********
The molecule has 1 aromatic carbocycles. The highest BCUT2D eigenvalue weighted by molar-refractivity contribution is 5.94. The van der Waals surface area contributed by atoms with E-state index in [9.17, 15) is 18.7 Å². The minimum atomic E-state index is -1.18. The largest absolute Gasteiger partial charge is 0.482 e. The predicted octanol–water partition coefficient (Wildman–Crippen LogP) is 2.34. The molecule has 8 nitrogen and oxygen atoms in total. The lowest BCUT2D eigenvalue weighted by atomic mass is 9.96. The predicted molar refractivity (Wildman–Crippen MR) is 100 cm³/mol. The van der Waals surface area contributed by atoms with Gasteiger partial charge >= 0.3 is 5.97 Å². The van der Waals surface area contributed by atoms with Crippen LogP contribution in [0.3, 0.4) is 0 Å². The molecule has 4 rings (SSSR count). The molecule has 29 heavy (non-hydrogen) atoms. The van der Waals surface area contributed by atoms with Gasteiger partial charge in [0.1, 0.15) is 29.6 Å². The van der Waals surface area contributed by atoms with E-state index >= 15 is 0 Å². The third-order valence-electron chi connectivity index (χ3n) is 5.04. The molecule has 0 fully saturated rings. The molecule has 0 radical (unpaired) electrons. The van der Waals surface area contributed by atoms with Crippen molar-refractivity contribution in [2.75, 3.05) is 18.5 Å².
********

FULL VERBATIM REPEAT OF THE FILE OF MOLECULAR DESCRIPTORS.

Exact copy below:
The molecule has 1 aromatic carbocycles. The highest BCUT2D eigenvalue weighted by molar-refractivity contribution is 5.94. The van der Waals surface area contributed by atoms with E-state index in [9.17, 15) is 18.7 Å². The minimum atomic E-state index is -1.18. The largest absolute Gasteiger partial charge is 0.482 e. The predicted octanol–water partition coefficient (Wildman–Crippen LogP) is 2.34. The molecule has 8 nitrogen and oxygen atoms in total. The lowest BCUT2D eigenvalue weighted by atomic mass is 9.96. The predicted molar refractivity (Wildman–Crippen MR) is 100 cm³/mol. The van der Waals surface area contributed by atoms with Gasteiger partial charge >= 0.3 is 5.97 Å². The van der Waals surface area contributed by atoms with Crippen LogP contribution in [0.3, 0.4) is 0 Å². The molecule has 4 rings (SSSR count). The molecule has 29 heavy (non-hydrogen) atoms. The van der Waals surface area contributed by atoms with Gasteiger partial charge in [0.1, 0.15) is 29.6 Å². The van der Waals surface area contributed by atoms with E-state index >= 15 is 0 Å². The third-order valence-electron chi connectivity index (χ3n) is 5.04. The molecule has 0 fully saturated rings. The molecule has 0 radical (unpaired) electrons. The van der Waals surface area contributed by atoms with Crippen molar-refractivity contribution in [2.75, 3.05) is 18.5 Å².